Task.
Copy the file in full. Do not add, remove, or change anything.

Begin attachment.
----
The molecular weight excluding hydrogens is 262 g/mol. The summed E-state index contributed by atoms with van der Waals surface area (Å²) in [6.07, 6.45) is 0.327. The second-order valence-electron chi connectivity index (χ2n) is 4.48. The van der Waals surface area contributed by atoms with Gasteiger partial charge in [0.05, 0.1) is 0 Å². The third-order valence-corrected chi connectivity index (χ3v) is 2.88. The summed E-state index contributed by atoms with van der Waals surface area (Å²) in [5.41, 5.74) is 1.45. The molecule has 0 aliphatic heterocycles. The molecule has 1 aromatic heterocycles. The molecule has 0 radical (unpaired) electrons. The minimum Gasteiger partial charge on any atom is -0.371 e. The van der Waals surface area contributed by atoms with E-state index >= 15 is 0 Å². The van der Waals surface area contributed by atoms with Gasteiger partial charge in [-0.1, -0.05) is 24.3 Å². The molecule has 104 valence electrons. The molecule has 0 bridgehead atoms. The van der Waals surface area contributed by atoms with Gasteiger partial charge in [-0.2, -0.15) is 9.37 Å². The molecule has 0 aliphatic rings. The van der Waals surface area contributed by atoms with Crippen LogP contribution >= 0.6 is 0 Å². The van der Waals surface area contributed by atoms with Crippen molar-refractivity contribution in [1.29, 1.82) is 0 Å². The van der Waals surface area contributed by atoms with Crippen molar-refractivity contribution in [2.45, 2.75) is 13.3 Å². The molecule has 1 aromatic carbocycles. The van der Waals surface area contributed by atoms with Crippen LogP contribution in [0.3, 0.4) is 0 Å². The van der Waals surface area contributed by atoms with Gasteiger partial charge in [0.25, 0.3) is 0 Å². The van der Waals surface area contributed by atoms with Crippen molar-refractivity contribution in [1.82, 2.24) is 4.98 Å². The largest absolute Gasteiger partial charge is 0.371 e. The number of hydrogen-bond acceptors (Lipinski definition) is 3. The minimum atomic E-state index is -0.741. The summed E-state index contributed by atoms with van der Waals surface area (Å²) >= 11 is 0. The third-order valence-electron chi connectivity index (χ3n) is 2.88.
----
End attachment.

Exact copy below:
The molecular weight excluding hydrogens is 262 g/mol. The summed E-state index contributed by atoms with van der Waals surface area (Å²) in [6.07, 6.45) is 0.327. The second-order valence-electron chi connectivity index (χ2n) is 4.48. The van der Waals surface area contributed by atoms with Gasteiger partial charge in [0.05, 0.1) is 0 Å². The third-order valence-corrected chi connectivity index (χ3v) is 2.88. The summed E-state index contributed by atoms with van der Waals surface area (Å²) in [5.41, 5.74) is 1.45. The molecule has 0 aliphatic heterocycles. The molecule has 1 aromatic heterocycles. The molecule has 0 radical (unpaired) electrons. The minimum Gasteiger partial charge on any atom is -0.371 e. The van der Waals surface area contributed by atoms with E-state index >= 15 is 0 Å². The van der Waals surface area contributed by atoms with Gasteiger partial charge in [-0.1, -0.05) is 24.3 Å². The molecule has 104 valence electrons. The molecule has 0 bridgehead atoms. The van der Waals surface area contributed by atoms with Gasteiger partial charge in [-0.2, -0.15) is 9.37 Å². The molecule has 0 aliphatic rings. The van der Waals surface area contributed by atoms with Crippen LogP contribution >= 0.6 is 0 Å². The van der Waals surface area contributed by atoms with Crippen molar-refractivity contribution in [1.29, 1.82) is 0 Å². The van der Waals surface area contributed by atoms with Crippen molar-refractivity contribution in [2.45, 2.75) is 13.3 Å². The molecule has 1 aromatic carbocycles. The van der Waals surface area contributed by atoms with Crippen LogP contribution in [0.3, 0.4) is 0 Å². The van der Waals surface area contributed by atoms with Gasteiger partial charge in [0.25, 0.3) is 0 Å². The van der Waals surface area contributed by atoms with Crippen molar-refractivity contribution in [1.82, 2.24) is 4.98 Å². The largest absolute Gasteiger partial charge is 0.371 e. The number of hydrogen-bond acceptors (Lipinski definition) is 3. The minimum atomic E-state index is -0.741. The summed E-state index contributed by atoms with van der Waals surface area (Å²) >= 11 is 0. The third-order valence-electron chi connectivity index (χ3n) is 2.88.